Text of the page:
The aim was to understand to what extent and how nexus approaches are being implemented in these fragile and conflict-affected contexts.
From the research of these five diverse contexts, several different modalities for the operationalisation of Nexus approaches emerge, including a localised and area-specific nexus approach in Cameroon; transitions away from humanitarian to Nexus or Durable Solutions response and coordination structures in Libya and Iraq; and an overreliance on repeated short-term humanitarian assistance in Somalia and Afghanistan, without sufficient complementary investments that address the underlying root causes creating needs and vulnerabilities. These diverse approaches underline that while the Nexus is a clear concept in theory, in practice, its practical implementation at country level remains unclear.
Financing was also reaffirmed as a main barrier to the advancement of nexus approaches, with few examples of donors having taken adequate steps to improve quality funding for fragile and conflict affected contexts and coordinate financing between humanitarian and development donors. The research also uncovered a ‘grey-zone’ between the siloed division of humanitarian and development interventions. Rather than repeated, short-term emergency assistance, the protracted nature of needs and displacement in contexts like Somalia, Afghanistan and Iraq calls for more sustainable interventions towards self-reliance and durable solutions. This raises questions about which actors are best placed to implement such "grey zone" interventions, as well as how those are best financed and coordinated.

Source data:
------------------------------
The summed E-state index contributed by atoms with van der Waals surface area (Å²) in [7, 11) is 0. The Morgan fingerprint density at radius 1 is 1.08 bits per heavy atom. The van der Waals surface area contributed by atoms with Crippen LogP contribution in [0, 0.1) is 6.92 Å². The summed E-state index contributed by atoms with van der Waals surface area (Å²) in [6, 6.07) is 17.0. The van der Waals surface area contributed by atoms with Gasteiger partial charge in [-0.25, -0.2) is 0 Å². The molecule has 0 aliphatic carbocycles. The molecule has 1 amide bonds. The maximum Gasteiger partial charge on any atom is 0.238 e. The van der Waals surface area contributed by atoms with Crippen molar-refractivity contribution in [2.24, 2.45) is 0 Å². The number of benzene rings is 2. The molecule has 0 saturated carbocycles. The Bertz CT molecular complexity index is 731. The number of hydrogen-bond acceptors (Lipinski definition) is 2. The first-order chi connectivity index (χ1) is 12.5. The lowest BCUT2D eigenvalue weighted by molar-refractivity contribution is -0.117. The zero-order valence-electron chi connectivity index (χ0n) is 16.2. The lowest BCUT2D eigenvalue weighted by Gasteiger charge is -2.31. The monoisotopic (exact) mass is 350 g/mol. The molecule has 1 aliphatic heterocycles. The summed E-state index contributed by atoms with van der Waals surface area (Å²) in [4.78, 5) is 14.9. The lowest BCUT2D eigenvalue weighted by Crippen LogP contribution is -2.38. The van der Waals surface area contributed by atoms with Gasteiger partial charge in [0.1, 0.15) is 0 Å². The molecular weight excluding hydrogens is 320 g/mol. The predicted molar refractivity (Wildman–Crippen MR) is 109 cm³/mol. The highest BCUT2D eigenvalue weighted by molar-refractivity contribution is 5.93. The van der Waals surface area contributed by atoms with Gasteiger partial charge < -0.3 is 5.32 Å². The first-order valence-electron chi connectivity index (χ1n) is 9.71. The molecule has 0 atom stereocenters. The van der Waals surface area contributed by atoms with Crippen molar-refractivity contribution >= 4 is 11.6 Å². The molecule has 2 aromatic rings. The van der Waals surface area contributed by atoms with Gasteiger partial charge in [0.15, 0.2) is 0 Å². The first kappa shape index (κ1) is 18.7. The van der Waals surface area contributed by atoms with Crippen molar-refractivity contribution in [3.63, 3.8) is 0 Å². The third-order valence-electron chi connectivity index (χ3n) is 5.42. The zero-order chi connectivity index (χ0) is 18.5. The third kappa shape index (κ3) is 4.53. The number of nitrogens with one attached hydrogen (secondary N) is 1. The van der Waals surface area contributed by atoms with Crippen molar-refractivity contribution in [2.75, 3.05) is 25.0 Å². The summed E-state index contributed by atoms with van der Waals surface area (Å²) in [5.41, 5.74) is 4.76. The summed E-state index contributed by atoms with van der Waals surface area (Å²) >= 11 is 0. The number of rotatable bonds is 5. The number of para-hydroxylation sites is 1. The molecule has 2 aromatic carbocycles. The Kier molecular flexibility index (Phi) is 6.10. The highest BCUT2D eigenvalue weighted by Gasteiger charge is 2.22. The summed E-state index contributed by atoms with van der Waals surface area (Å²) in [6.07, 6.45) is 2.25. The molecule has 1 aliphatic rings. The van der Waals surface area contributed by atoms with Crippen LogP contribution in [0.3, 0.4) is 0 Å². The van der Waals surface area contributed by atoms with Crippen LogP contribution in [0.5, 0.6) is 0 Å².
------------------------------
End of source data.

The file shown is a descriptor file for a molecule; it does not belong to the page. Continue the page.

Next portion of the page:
Please find the full report below for many more findings from the five case studies as well as field-based lessons learned, good practice and recommendations to inform ongoing policy discussions on how to advance the HDP Nexus.